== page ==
Christmas Eve, I was all dressed up with short sleeves, capri pants and sun glasses. This definitely was not typical weather for us, but now winter has finally decided to arrive! Pull out the long johns, sweaters, boots, and hats!
As winter sets in, it brings with it low temperatures, snow, ice, and lots of unwanted health issues. Let’s take a moment to ensure your loved ones are prepared to be safe and healthy!
Remember little children have no clue about the weather, so it is up to us to keep them warm and to prevent as much as possible those dreadful colds and ear infections. Extra attention is needed because they are less likely to recognize when they are cold. They are also more likely to lose their body heat quicker because of their smaller sizes. As parents, teachers, grandparents and guardians, remember these tips to keep them healthy during our winter months:
1. Hand washing, hand washing, hand washing! Cold and flu viruses are not only airborne, but live on surfaces as well. Washing your hands is the single most effective way of decreasing your risk of infection!
2. Think layers. Dress infants and children warmly. Several thin layers will keep them dry and warm. Don't forget warm boots, gloves or mittens, and a hat.
3. Beware of clothing hazards. Scarves and hood strings can strangle smaller children, so use other clothing to keep them warm.
4. Increase immune boosting foods and drinks. Immune boosting foods and drinks keep the body well-nourished so when viruses do strike, the immune system has fuel to work efficiently. Immune boosting foods include things such as garlic, ginger, fresh green juices, and foods packed full of vitamin C (like cut orange slices) are a great addition to your weekly meal planning.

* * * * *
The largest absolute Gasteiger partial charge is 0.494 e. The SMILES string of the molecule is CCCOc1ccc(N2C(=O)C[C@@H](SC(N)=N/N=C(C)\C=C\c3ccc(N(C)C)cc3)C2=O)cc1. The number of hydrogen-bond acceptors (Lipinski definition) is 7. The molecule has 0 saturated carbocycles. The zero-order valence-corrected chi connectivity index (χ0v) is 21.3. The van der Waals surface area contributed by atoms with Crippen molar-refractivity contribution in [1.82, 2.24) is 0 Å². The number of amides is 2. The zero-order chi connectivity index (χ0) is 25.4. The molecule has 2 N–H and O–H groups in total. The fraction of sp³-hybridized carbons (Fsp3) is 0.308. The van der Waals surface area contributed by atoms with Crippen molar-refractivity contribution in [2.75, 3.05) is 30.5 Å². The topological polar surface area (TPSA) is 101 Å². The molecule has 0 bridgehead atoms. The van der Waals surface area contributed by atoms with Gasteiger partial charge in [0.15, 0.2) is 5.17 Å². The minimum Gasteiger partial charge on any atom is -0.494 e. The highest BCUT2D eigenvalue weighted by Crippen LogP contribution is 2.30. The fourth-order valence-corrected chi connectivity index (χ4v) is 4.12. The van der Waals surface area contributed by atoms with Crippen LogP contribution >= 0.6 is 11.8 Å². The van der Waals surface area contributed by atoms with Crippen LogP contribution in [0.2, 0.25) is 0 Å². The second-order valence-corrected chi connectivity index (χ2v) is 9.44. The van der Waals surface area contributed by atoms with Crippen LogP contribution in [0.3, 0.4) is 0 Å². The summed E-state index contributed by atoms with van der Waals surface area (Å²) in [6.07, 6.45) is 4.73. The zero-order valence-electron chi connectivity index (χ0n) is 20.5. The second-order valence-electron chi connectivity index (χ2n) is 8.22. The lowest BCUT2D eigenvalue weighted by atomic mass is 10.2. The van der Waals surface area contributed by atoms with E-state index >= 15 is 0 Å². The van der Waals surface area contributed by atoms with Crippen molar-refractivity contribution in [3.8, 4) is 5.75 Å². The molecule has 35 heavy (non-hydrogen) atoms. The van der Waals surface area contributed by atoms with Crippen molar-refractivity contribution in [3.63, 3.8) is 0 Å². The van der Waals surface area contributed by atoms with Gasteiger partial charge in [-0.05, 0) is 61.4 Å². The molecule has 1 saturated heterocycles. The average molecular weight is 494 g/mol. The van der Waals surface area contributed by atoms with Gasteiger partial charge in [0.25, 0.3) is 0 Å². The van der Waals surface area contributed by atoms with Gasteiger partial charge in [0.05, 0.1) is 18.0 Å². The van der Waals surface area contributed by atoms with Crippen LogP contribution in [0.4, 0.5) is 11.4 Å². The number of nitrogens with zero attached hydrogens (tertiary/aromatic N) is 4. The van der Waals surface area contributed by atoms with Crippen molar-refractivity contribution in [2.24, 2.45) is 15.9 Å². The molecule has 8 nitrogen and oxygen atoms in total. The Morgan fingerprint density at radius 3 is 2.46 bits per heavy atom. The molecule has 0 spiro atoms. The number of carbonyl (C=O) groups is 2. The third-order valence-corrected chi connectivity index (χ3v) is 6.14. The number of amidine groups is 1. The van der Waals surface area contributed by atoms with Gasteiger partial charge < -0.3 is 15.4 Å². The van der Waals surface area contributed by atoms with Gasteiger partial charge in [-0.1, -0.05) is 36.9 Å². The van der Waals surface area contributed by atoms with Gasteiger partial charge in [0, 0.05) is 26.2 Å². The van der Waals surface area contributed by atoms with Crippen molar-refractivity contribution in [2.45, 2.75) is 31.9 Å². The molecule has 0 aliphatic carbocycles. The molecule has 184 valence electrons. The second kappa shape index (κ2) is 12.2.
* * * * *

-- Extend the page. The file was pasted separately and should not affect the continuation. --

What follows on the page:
5. Keep them hydrated. In drier winter air, kids lose more water through their breath. Keep them drinking and try giving them warm drinks.
6. Limit outdoor activities. Kids are at risk for frostbite and hypothermia, so have them come inside to warm up at regular intervals.
7. Watch for danger signs. Signs of hypothermia are shivering, slurred speech, and unusual clumsiness. If you think your child has hypothermia call 9-1-1 immediately.
8. Install alarms. More household fires happen during the winter than any other time of year, so make sure you have smoke and carbon monoxide alarms in your home. If your home already has these alarms, test to make sure they are working properly.
Until Next Time, Be sincere, Kind and Intentional